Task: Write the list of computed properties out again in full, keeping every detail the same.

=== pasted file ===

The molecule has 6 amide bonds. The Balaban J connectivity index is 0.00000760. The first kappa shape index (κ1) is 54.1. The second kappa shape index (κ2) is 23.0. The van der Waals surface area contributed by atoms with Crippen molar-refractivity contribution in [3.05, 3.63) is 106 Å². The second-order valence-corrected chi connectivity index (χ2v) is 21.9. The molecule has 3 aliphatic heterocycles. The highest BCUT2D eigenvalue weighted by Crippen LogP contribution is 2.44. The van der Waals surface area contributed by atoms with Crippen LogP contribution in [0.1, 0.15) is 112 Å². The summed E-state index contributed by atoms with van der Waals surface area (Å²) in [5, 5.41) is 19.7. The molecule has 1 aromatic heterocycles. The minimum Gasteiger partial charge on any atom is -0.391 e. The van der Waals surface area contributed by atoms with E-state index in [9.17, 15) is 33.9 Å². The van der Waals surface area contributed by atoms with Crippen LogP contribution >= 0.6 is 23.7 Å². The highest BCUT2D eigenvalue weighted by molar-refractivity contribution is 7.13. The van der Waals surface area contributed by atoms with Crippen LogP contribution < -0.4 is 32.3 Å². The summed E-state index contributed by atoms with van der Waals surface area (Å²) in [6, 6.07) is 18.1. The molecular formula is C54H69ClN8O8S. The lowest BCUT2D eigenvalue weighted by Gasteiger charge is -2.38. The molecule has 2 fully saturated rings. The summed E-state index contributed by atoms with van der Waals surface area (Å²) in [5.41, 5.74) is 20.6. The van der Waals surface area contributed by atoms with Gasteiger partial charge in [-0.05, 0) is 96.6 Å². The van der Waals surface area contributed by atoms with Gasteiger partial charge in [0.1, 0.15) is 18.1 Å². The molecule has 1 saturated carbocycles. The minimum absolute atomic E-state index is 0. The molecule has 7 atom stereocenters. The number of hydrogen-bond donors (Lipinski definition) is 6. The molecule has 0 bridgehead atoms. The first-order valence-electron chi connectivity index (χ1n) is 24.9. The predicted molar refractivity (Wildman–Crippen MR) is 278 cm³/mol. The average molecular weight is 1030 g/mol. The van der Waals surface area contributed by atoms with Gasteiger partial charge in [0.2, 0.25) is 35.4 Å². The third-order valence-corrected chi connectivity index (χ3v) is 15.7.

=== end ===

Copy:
The molecule has 6 amide bonds. The Balaban J connectivity index is 0.00000760. The first kappa shape index (κ1) is 54.1. The second kappa shape index (κ2) is 23.0. The van der Waals surface area contributed by atoms with Crippen molar-refractivity contribution in [3.05, 3.63) is 106 Å². The second-order valence-corrected chi connectivity index (χ2v) is 21.9. The molecule has 3 aliphatic heterocycles. The highest BCUT2D eigenvalue weighted by Crippen LogP contribution is 2.44. The van der Waals surface area contributed by atoms with Crippen LogP contribution in [0.1, 0.15) is 112 Å². The summed E-state index contributed by atoms with van der Waals surface area (Å²) in [5, 5.41) is 19.7. The molecule has 1 aromatic heterocycles. The minimum Gasteiger partial charge on any atom is -0.391 e. The van der Waals surface area contributed by atoms with E-state index in [9.17, 15) is 33.9 Å². The van der Waals surface area contributed by atoms with Crippen LogP contribution >= 0.6 is 23.7 Å². The highest BCUT2D eigenvalue weighted by molar-refractivity contribution is 7.13. The van der Waals surface area contributed by atoms with Crippen LogP contribution < -0.4 is 32.3 Å². The summed E-state index contributed by atoms with van der Waals surface area (Å²) in [6, 6.07) is 18.1. The molecular formula is C54H69ClN8O8S. The lowest BCUT2D eigenvalue weighted by Gasteiger charge is -2.38. The molecule has 2 fully saturated rings. The summed E-state index contributed by atoms with van der Waals surface area (Å²) in [5.41, 5.74) is 20.6. The van der Waals surface area contributed by atoms with Gasteiger partial charge in [-0.05, 0) is 96.6 Å². The van der Waals surface area contributed by atoms with Gasteiger partial charge in [0.1, 0.15) is 18.1 Å². The molecule has 1 saturated carbocycles. The minimum absolute atomic E-state index is 0. The molecule has 7 atom stereocenters. The number of hydrogen-bond donors (Lipinski definition) is 6. The molecule has 0 bridgehead atoms. The first-order valence-electron chi connectivity index (χ1n) is 24.9. The predicted molar refractivity (Wildman–Crippen MR) is 278 cm³/mol. The average molecular weight is 1030 g/mol. The van der Waals surface area contributed by atoms with Gasteiger partial charge in [0.2, 0.25) is 35.4 Å². The third-order valence-corrected chi connectivity index (χ3v) is 15.7.